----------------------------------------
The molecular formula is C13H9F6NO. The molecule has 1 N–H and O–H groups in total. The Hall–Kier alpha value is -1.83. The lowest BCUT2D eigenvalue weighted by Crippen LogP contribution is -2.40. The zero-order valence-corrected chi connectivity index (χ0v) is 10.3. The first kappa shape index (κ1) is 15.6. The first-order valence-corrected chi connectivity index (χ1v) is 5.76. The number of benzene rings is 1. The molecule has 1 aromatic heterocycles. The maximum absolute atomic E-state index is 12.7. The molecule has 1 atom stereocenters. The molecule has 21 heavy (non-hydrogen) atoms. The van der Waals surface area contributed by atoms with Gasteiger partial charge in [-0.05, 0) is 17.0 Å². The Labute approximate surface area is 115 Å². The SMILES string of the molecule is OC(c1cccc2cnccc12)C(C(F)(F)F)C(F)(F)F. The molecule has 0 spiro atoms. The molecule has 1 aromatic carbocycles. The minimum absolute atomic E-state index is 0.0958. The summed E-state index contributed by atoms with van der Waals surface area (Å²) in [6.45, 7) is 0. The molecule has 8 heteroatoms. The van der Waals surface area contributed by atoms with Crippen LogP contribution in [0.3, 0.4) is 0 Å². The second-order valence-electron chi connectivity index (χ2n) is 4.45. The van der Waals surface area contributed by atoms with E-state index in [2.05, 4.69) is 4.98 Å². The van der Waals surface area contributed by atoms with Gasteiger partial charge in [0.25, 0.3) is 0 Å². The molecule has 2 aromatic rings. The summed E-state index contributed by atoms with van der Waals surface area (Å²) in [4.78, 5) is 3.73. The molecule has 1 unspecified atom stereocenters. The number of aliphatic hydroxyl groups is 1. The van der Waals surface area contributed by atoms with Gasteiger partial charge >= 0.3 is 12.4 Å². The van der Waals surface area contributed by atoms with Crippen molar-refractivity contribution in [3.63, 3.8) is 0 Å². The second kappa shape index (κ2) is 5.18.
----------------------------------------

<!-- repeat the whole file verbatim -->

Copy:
The molecular formula is C13H9F6NO. The molecule has 1 N–H and O–H groups in total. The Hall–Kier alpha value is -1.83. The lowest BCUT2D eigenvalue weighted by Crippen LogP contribution is -2.40. The zero-order valence-corrected chi connectivity index (χ0v) is 10.3. The first kappa shape index (κ1) is 15.6. The first-order valence-corrected chi connectivity index (χ1v) is 5.76. The number of benzene rings is 1. The molecule has 1 aromatic heterocycles. The maximum absolute atomic E-state index is 12.7. The molecule has 1 atom stereocenters. The molecule has 21 heavy (non-hydrogen) atoms. The van der Waals surface area contributed by atoms with Gasteiger partial charge in [-0.05, 0) is 17.0 Å². The Labute approximate surface area is 115 Å². The SMILES string of the molecule is OC(c1cccc2cnccc12)C(C(F)(F)F)C(F)(F)F. The molecule has 0 spiro atoms. The molecule has 1 aromatic carbocycles. The minimum absolute atomic E-state index is 0.0958. The summed E-state index contributed by atoms with van der Waals surface area (Å²) in [6.45, 7) is 0. The molecule has 8 heteroatoms. The van der Waals surface area contributed by atoms with Crippen LogP contribution in [0.3, 0.4) is 0 Å². The second-order valence-electron chi connectivity index (χ2n) is 4.45. The van der Waals surface area contributed by atoms with E-state index in [2.05, 4.69) is 4.98 Å². The van der Waals surface area contributed by atoms with Gasteiger partial charge in [0.25, 0.3) is 0 Å². The molecule has 2 aromatic rings. The summed E-state index contributed by atoms with van der Waals surface area (Å²) in [4.78, 5) is 3.73. The molecule has 1 unspecified atom stereocenters. The number of aliphatic hydroxyl groups is 1. The van der Waals surface area contributed by atoms with Gasteiger partial charge >= 0.3 is 12.4 Å². The van der Waals surface area contributed by atoms with Crippen molar-refractivity contribution in [3.63, 3.8) is 0 Å². The second kappa shape index (κ2) is 5.18.